With the assistance of the task force officers Brewer was able to address a crime problem that was not being addressed as aggressively in previous years. The results have confirmed that even in Nebraska there is a human trafficking crime problem.
Brewer conducted a sting operation in Council Bluffs involving an Omaha couple, that led to four offenders receiving prison sentences. Mary Crane-Horton, 32, was sentenced in February 2011 to 171⁄2 years in prison and her husband, 35-year-old Nate Horton, was sentenced to 141⁄2 years. Charges against the couple stemmed from their involvement in the running of a prostitution ring that included several young woman and the coercing of a 15-year-old girl to perform sex acts on multiple occasions.
According to a press release issued by the U.S. Attorney Office for the Southern District of Iowa, the Hortons admitted to physical assaults and threats of physical assaults during coercion of the girls.
Brewer's stories pertaining to the violent nature of the sex trafficking operations were nothing short of frightening to those in attendance, but it was clear the scenarios were distressing even to the experienced FBI agent telling them.
The Lincoln police department conducted a solicitation sting that targeted the men creating such high demand for the illegal activities. The plan was a simple one and sounded like it was straight out of any TV crime show. An undercover officer posed as a prostitute and was positioned at South 11th Street and E Street in Lincoln, the corner where the Nebraska Family Council office is located.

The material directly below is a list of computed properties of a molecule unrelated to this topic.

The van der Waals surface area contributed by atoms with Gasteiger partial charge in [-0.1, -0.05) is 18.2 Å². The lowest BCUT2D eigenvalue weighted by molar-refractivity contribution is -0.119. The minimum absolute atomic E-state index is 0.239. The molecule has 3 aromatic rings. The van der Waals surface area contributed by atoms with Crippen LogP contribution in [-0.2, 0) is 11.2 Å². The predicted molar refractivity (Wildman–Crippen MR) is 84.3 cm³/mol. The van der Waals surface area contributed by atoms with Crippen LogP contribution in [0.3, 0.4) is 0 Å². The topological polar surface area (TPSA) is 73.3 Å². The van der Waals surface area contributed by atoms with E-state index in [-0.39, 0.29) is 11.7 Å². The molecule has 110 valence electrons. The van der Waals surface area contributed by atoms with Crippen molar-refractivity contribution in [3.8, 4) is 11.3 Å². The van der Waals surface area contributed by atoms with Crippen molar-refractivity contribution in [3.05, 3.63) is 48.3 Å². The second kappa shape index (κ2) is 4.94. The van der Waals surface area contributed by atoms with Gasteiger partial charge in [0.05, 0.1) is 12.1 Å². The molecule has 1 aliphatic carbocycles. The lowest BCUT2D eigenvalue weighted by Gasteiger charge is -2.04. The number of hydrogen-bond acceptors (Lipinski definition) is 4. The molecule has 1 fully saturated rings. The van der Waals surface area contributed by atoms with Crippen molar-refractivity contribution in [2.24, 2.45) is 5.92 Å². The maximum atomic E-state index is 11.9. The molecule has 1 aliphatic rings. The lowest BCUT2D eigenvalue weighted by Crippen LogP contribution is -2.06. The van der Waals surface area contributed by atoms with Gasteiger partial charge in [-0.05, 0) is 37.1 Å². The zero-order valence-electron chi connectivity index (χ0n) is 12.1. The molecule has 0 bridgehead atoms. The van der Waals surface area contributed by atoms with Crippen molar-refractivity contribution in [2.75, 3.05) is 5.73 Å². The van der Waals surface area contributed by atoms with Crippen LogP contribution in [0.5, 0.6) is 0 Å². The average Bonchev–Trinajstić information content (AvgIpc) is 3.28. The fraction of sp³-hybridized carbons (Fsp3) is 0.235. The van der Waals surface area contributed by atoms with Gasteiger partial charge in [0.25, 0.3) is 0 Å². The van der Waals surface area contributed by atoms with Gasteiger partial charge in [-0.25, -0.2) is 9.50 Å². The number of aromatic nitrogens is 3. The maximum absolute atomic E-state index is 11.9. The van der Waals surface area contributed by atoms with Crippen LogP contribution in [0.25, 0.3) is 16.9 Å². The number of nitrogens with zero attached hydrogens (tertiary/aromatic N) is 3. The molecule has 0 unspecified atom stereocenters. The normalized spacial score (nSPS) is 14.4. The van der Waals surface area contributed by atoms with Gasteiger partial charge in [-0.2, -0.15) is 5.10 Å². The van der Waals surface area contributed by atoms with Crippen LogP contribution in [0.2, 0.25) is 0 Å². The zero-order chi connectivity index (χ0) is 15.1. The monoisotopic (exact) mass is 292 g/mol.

The officers were surprised to see her approached less than five minutes after the operation began.
The man who approached the undercover officer led her to a nearby apartment room, and once inside immediately changed his demeanor. He informed the officer, whom he believed to be a prostitute, that he now "owned her" and that she was going to work for him in another state or he was going to beat her within inches of her life.
Thankfully, the agent was under close surveillance and the man was quickly arrested without incident. Brewer said the scenario was a wake-up call to the violent nature of the trade.
Brewer said the forced-sex trade is typically happening during the work days, 9 a.m. to 5 p.m., while the men using prostitutes are at work. "They can tell their secretaries they have errands to run or a lunch meeting to attend," said Brewer, who added that "it's a lot easier for them to get away during the day, then it is in the evenings when they have to return home to their wives."
The Internet is playing a big role in how the criminal groups attract their clients, with Brewer displaying an ad she had found during a cursory search the evening prior. The ad showed a prostitute masked as an escort service and listed availability in North Platte in the coming weeks.
The Internet may be playing just as important a role in law enforcement agencies tracking of the criminals, however. When asked if the Web was to blame, Brewer was quick to point out her distaste for the Internet, but said "The devil you know is better than the devil you don't know," and explained that the shutting down of websites involved would just cause the criminal organizations to shift to another means of communicating with their clients, creating a period of time where law enforcement agencies would be in the dark.
Brewer and the other speakers during the seminar all agreed that raising awareness of the activities and lifting the veil of denial from lawmakers was a critical first step towards combating the violent trade.
Citizen awareness that the crimes occur, and asking "that extra question" when out-of-the-norm situations presented themselves, could have a dramatic positive impact. Examples and prevention tactics that were discussed included being watchful of single men traveling with multiple woman of varying ethnic background; hotel employees being educated to report rooms that were found to have trash cans containing a high number of used condoms; as well as monitored and restricted use of the Internet for children.
While advocates admitted there were exceptions to every rule, they stressed the importance of human trafficking being treated similarly to the manner in which we treat domestic violence today, ending the practice of turning away from uncomfortable scenarios, asking the extra questions and working as a community to put a stop to it.